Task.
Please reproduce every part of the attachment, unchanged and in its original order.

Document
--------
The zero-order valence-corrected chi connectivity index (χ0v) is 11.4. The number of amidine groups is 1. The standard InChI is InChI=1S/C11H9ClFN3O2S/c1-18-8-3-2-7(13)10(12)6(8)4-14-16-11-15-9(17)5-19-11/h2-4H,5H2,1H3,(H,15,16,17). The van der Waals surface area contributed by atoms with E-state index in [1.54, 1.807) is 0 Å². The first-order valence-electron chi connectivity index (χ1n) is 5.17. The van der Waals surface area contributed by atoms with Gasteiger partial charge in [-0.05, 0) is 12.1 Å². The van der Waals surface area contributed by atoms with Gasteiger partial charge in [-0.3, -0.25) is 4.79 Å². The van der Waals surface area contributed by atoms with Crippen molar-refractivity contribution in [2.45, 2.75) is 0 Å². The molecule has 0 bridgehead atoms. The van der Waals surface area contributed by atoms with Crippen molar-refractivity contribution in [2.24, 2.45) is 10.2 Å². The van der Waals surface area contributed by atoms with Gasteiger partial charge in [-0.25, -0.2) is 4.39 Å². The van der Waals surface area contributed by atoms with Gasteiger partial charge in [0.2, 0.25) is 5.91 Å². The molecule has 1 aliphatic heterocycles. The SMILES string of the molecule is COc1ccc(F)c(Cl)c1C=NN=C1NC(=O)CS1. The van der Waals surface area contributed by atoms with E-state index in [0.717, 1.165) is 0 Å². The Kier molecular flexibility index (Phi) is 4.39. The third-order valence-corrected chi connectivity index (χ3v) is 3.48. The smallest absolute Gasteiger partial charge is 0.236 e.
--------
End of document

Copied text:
The zero-order valence-corrected chi connectivity index (χ0v) is 11.4. The number of amidine groups is 1. The standard InChI is InChI=1S/C11H9ClFN3O2S/c1-18-8-3-2-7(13)10(12)6(8)4-14-16-11-15-9(17)5-19-11/h2-4H,5H2,1H3,(H,15,16,17). The van der Waals surface area contributed by atoms with E-state index in [1.54, 1.807) is 0 Å². The first-order valence-electron chi connectivity index (χ1n) is 5.17. The van der Waals surface area contributed by atoms with Gasteiger partial charge in [-0.05, 0) is 12.1 Å². The van der Waals surface area contributed by atoms with Gasteiger partial charge in [-0.3, -0.25) is 4.79 Å². The van der Waals surface area contributed by atoms with Crippen molar-refractivity contribution in [2.45, 2.75) is 0 Å². The molecule has 0 bridgehead atoms. The van der Waals surface area contributed by atoms with Crippen molar-refractivity contribution in [2.24, 2.45) is 10.2 Å². The van der Waals surface area contributed by atoms with Gasteiger partial charge in [-0.25, -0.2) is 4.39 Å². The van der Waals surface area contributed by atoms with Gasteiger partial charge in [0.2, 0.25) is 5.91 Å². The molecule has 1 aliphatic heterocycles. The SMILES string of the molecule is COc1ccc(F)c(Cl)c1C=NN=C1NC(=O)CS1. The van der Waals surface area contributed by atoms with E-state index in [0.717, 1.165) is 0 Å². The Kier molecular flexibility index (Phi) is 4.39. The third-order valence-corrected chi connectivity index (χ3v) is 3.48. The smallest absolute Gasteiger partial charge is 0.236 e.